In his autobiographical novel, David Copperfield, Charles Dickens created a hero for the nineteenth century. Dickens based Copperfield not only on his own life, but also on archetypal heroes of mythology and fairy tales. In doing so, Dickens presented to his readers a new iteration of what Joseph Campbell describes as the "monomyth," creating a heroic figure who negotiates the challenges and uncertainties of a society undergoing radical social and cultural changes. These changes, including rapid urbanization, exploitative industrial labor, and shifting class structures, created a world in which older archetypal heroes and their exploits were far removed from the realities of Victorian life, thus requiring a new hero and quest as well as new symbols through which people could understand and define their own struggles and realities.
This study examines the ways in which Dickens incorporates the characters, themes, and archetypal structures of traditional mythology and fairy tale into the modern genre of the novel. As hero, Copperfield undergoes the cycles of the monomyth described by Campbell, namely miraculous birth, departure, initiation, and return. Other characters in the novel also fulfill archetypal roles. Aunt Betsey acts as a wise counselor who helps the hero on his way. Edward Murdstone fulfills the role of the fearsome Oedipal father whose authority Copperfield must overcome. Uriah Heep functions as the monstrous villain whom the hero must overpower, while Agnes represents what Campbell calls the "divine goddess," whose union with Copperfield signals the success of the hero's quest. This study explores Dickens's and Copperfield's achievement of a middle-class lifestyle with a loving family, economic success, and fame as an author, in terms of the novel's articulation of Victorian notions about success in life, and also in terms of the psychological dynamics involved in Dickens casting his own life into modern myth. Finally, this study looks at Dickens's incorporation of traditional elements of myth and folklore into the form of the novel as a means of casting his progressive social vision in terms of familiar cultural constructs.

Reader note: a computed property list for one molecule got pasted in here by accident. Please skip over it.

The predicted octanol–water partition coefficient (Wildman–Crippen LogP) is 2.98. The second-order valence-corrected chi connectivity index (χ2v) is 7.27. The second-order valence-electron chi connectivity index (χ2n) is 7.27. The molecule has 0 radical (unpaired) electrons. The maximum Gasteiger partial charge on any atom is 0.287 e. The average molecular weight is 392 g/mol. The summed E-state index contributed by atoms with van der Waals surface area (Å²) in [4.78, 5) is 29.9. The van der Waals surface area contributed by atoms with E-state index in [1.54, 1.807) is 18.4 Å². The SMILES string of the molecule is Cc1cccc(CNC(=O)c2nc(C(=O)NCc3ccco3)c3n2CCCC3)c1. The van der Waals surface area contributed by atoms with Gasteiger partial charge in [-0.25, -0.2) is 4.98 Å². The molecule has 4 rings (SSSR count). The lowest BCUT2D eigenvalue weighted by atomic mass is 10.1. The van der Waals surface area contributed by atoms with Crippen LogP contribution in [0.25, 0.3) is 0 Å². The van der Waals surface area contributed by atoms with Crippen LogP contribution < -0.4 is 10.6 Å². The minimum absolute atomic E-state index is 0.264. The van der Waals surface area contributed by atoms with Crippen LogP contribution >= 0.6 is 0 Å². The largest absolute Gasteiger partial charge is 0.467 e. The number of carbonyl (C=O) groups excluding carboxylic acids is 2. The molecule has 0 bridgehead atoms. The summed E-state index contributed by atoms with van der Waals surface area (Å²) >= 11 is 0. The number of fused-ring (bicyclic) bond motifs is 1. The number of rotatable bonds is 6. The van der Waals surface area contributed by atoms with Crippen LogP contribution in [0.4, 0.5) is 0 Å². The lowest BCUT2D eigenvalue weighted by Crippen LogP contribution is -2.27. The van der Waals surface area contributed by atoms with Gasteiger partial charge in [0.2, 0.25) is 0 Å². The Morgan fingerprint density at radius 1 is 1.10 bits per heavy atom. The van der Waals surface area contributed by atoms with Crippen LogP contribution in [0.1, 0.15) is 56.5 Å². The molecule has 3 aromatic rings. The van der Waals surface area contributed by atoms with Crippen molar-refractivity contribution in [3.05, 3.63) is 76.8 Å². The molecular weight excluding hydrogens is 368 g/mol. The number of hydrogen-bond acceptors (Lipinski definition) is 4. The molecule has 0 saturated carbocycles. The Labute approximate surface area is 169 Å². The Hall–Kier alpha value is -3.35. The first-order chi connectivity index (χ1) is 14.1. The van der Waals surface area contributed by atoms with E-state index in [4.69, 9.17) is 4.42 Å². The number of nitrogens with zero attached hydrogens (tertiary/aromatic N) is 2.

|School||MIDDLE TENNESSEE STATE UNIVERSITY|
|Subjects||British and Irish literature; Comparative religion|
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